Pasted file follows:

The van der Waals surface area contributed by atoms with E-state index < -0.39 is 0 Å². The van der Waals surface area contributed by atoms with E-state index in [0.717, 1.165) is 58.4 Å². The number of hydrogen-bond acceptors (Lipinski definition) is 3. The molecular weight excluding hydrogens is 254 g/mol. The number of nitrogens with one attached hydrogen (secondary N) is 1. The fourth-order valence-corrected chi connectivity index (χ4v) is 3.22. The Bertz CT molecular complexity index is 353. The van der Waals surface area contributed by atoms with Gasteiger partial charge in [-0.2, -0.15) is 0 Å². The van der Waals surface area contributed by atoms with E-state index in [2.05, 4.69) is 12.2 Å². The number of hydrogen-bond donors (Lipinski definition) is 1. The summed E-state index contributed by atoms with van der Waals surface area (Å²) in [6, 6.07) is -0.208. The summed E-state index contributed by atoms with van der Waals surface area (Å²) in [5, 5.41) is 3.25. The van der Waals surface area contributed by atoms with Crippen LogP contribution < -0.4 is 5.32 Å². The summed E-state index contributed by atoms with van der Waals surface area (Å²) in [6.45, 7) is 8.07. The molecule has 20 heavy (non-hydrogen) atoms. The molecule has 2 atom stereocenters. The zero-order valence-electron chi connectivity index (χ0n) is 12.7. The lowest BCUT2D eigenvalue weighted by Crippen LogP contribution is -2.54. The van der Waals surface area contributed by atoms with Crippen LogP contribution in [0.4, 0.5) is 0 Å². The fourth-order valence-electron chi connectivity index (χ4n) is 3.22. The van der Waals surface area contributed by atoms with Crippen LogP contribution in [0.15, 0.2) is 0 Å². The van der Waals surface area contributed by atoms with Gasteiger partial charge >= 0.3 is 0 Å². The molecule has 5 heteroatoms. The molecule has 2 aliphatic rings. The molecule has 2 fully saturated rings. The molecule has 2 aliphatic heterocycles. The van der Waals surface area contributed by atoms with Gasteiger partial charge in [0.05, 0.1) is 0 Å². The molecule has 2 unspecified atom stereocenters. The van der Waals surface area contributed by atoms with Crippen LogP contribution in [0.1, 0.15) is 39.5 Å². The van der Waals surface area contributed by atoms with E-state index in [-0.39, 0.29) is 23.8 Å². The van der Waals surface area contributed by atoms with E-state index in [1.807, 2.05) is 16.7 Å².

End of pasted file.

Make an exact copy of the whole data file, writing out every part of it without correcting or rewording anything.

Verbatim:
The van der Waals surface area contributed by atoms with E-state index < -0.39 is 0 Å². The van der Waals surface area contributed by atoms with E-state index in [0.717, 1.165) is 58.4 Å². The number of hydrogen-bond acceptors (Lipinski definition) is 3. The molecular weight excluding hydrogens is 254 g/mol. The number of nitrogens with one attached hydrogen (secondary N) is 1. The fourth-order valence-corrected chi connectivity index (χ4v) is 3.22. The Bertz CT molecular complexity index is 353. The van der Waals surface area contributed by atoms with Gasteiger partial charge in [-0.2, -0.15) is 0 Å². The van der Waals surface area contributed by atoms with E-state index in [2.05, 4.69) is 12.2 Å². The number of hydrogen-bond donors (Lipinski definition) is 1. The summed E-state index contributed by atoms with van der Waals surface area (Å²) in [6, 6.07) is -0.208. The summed E-state index contributed by atoms with van der Waals surface area (Å²) in [5, 5.41) is 3.25. The van der Waals surface area contributed by atoms with Crippen LogP contribution < -0.4 is 5.32 Å². The summed E-state index contributed by atoms with van der Waals surface area (Å²) in [6.45, 7) is 8.07. The molecule has 20 heavy (non-hydrogen) atoms. The molecule has 2 atom stereocenters. The zero-order valence-electron chi connectivity index (χ0n) is 12.7. The lowest BCUT2D eigenvalue weighted by Crippen LogP contribution is -2.54. The van der Waals surface area contributed by atoms with Crippen LogP contribution in [0.4, 0.5) is 0 Å². The fourth-order valence-electron chi connectivity index (χ4n) is 3.22. The van der Waals surface area contributed by atoms with Crippen LogP contribution in [0.15, 0.2) is 0 Å². The van der Waals surface area contributed by atoms with Gasteiger partial charge >= 0.3 is 0 Å². The molecule has 5 heteroatoms. The molecule has 2 aliphatic rings. The molecule has 2 fully saturated rings. The molecule has 2 aliphatic heterocycles. The van der Waals surface area contributed by atoms with Gasteiger partial charge in [0.05, 0.1) is 0 Å². The molecule has 2 unspecified atom stereocenters. The van der Waals surface area contributed by atoms with Crippen LogP contribution in [0.1, 0.15) is 39.5 Å². The van der Waals surface area contributed by atoms with E-state index in [-0.39, 0.29) is 23.8 Å². The van der Waals surface area contributed by atoms with E-state index in [1.807, 2.05) is 16.7 Å².